Eight Weeks

photo of person wearing sneaker and ballet shoe
Photo by Ivandrei Pretorius on Pexels.com

So I had a rough weekend, and now it’s Monday.  Today is the eight-week remembrance of Peter’s death, the day I started this awkward dance into Widowhood. As I’ve said before, I can never label it “anniversary” as that word assumes celebration. Nothing to celebrate…at all.

Today, the day is gloomy.  It just rained and more hangs in the air as a tease of what is to come. Pretty darn metaphoric for my emotions these past eight weeks. My emotions pour out of me or hang around waiting for the next storm to come. I haven’t really seen the sun in my moods and I feel cloudy most of my days.  I just do.

Eight weeks, or almost two months, seems like a marker of my life without Peter. I know I’m better than I was when I first received the shocking and devastating news. At least I’m sleeping and eating. I’m moving. I’m making decisions. I’m getting out of the house. I’m watching other things than reality shows on the boob tube. I’m not crying with every step, only with some of them. And I’m even laughing more.  I suppose those are progressions. No, no, they are and well, I’m here now…today. I still feel the pain, yet it is starting to become a part of me like a headache you learn to live with.

In eight weeks, my living room has changed which is good since it’s only one of three rooms I live in – the living room, the kitchen, and the bedroom. I like the change. It’s me. It’s for sure not us. Peter would not have picked out any of this. At first, I felt sick with nostalgia getting rid of the old furniture.  I held some guilt as if I was erasing Peter from my life. Now, at eight weeks, I don’t feel either. Maybe I’ve learned to numb myself by avoiding any thoughts about the room, but I think it’s more of an acceptance of what it is and who I am now.  And, maybe, after eight weeks and really knowing Peter’s dead, I am getting closer to okay with my choices.

“My” has replaced so much of “our” in the past eight weeks. Everything has been changed to my name, not our’s. I eat my meals, not ours. I watch my shows, go out with my friends, clean my house, do my laundry, and my list goes on. My is a lonely word, a deep, foreboding, isolated word. I hate it right now. I’m sure I’ll get closer to okay with it. I’m sure I’ll realize no matter how much I hate it, I have to accept it…eventually – another word I used more in these past eight weeks. For now, I hate the word. The only our that will remain forever is our kids.  Forever and always, our kid will remain our gifts, our connection, our manifestation of our love.  Other than that, it’s all mine and I just don’t like at all.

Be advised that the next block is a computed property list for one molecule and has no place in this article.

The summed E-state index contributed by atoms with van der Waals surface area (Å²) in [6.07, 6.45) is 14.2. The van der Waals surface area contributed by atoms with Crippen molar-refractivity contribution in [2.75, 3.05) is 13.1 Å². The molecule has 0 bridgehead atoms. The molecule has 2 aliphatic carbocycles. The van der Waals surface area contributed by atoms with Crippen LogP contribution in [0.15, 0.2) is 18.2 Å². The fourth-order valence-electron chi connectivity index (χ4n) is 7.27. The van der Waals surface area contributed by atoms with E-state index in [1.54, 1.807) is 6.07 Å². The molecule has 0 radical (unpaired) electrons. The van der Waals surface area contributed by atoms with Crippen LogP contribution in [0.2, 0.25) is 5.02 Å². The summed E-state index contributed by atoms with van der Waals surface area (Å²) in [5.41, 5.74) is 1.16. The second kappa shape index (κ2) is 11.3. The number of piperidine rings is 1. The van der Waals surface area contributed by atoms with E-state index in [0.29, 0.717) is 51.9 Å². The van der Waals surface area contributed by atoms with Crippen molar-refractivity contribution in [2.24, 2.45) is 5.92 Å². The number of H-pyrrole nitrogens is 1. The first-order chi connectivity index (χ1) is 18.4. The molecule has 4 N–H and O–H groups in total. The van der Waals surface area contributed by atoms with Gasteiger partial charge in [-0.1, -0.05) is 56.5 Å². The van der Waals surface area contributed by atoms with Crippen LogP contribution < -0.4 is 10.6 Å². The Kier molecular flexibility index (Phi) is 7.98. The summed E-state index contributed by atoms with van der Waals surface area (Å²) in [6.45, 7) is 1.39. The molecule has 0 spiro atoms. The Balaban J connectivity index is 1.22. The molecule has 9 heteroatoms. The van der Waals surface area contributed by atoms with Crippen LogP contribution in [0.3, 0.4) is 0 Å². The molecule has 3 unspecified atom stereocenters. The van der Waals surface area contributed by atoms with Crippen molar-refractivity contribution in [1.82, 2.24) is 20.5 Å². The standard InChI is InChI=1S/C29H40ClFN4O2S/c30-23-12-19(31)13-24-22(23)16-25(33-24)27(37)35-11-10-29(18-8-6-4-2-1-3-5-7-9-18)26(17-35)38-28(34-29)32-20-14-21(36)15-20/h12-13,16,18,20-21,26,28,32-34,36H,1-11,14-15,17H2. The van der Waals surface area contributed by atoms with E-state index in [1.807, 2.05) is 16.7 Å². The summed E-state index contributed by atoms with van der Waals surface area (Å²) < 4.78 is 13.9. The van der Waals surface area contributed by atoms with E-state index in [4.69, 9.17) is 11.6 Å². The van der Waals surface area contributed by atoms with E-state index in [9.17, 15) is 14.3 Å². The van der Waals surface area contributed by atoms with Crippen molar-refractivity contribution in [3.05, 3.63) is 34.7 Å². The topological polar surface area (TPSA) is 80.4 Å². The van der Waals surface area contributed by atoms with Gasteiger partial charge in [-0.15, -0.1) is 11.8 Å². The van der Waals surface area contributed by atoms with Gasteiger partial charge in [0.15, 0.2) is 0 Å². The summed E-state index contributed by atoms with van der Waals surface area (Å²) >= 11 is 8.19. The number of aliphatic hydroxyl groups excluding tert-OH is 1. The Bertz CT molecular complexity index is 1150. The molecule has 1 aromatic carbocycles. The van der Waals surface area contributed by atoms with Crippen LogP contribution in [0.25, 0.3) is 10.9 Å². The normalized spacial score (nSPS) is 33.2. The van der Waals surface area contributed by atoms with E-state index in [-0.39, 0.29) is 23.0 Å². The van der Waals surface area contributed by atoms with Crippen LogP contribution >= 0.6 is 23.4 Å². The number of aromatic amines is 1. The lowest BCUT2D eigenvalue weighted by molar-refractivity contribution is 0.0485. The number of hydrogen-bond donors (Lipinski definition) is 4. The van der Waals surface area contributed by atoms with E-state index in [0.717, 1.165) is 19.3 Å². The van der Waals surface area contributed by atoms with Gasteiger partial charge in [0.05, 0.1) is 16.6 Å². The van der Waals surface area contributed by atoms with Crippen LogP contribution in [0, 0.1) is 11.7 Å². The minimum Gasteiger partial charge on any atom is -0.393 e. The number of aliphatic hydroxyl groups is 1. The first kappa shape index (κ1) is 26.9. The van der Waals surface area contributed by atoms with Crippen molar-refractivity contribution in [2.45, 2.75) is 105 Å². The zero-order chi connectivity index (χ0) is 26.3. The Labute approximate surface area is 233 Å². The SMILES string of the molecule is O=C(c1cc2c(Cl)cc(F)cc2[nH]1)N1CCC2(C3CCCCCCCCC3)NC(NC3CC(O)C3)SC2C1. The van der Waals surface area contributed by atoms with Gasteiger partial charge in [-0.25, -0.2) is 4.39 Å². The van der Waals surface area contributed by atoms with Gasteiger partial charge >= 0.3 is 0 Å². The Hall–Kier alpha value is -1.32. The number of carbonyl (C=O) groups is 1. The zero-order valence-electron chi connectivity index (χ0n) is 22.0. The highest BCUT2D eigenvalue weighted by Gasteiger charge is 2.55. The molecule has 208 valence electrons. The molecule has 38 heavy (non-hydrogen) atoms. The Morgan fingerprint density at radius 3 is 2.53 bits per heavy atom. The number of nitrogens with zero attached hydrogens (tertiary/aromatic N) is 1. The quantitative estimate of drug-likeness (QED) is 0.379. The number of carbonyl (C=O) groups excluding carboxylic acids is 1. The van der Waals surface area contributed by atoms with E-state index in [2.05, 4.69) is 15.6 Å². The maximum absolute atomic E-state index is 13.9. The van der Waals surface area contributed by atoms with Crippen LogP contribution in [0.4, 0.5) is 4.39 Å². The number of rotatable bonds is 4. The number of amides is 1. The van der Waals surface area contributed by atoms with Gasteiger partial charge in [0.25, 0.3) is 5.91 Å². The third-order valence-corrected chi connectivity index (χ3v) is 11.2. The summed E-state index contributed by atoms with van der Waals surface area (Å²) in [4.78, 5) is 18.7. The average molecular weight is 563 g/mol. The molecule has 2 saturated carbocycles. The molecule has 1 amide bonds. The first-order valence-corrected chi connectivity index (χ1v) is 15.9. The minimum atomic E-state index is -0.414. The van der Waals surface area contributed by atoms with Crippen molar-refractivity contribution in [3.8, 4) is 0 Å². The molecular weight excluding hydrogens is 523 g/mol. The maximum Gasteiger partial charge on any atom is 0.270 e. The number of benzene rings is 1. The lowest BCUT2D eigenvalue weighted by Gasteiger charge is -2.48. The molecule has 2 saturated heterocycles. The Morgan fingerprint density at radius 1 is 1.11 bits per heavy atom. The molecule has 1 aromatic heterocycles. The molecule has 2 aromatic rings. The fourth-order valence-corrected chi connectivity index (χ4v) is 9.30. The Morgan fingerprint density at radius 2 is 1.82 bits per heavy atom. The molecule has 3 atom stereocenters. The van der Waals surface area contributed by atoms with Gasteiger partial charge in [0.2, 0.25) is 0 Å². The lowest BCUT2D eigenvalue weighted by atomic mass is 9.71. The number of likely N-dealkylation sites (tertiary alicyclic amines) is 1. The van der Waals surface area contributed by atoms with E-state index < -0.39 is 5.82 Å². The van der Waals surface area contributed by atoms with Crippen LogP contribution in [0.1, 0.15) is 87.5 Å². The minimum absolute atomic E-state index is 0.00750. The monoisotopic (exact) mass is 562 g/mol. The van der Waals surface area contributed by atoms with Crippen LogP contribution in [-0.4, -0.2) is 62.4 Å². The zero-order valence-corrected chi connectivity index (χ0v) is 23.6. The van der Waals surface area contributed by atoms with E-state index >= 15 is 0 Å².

In these past eight weeks, and in the weeks, months,  years ahead, I have choices to make. My own choices. With the kids grown, Peter dead, my life is pretty much my own. I have to figure out what it will look like as I develop me, a me without others as part of my definition. It’s odd, solitary, unwanted, baffling and selfish but necessary. At 57, I have to re-establish myself in the world.  Scary as hell, but as I’ve said over and over, there is no Option B.  And, well, I have the resilience and the fight in me. I think. No, no. I do. Or at least I’ll fake it until I make it work for me.

My friend Laura told me I’m not really taking steps backward these past eight weeks, rather I’m taking a step through all my emotions. Something profound to mull over. Yesterday, I saw a clip of Bruce Springsteen’s new movie coming out in October. In it he said, and I’m paraphrasing, we have to walk through the darkness of the night in order to get tomorrow. I like that. I like Bruce. I like Laura. And in these eight weeks. I think both are probably right.

I’ve been dancing to this klutzy rhythm of Widowhood since the doctor told me ‘they did all they could’.  That was eight weeks ago, and since then, I began to twirl. I bumped into things, fall down, grow dizzy, but I still move.  I move to the music of my emotions which have been soft, loud and mostly in between. The darkness and the feels I am walking through trip me up and cause me to plunge. Yet, I continue. One day, I hope I can eventually walz again, at least do a single pirouette.  I don’t know. All I do know is, right now,  on this gloomy day, at the eight-week remembrance,  I am confused about this Widowhood dance, but at least I’m still moving.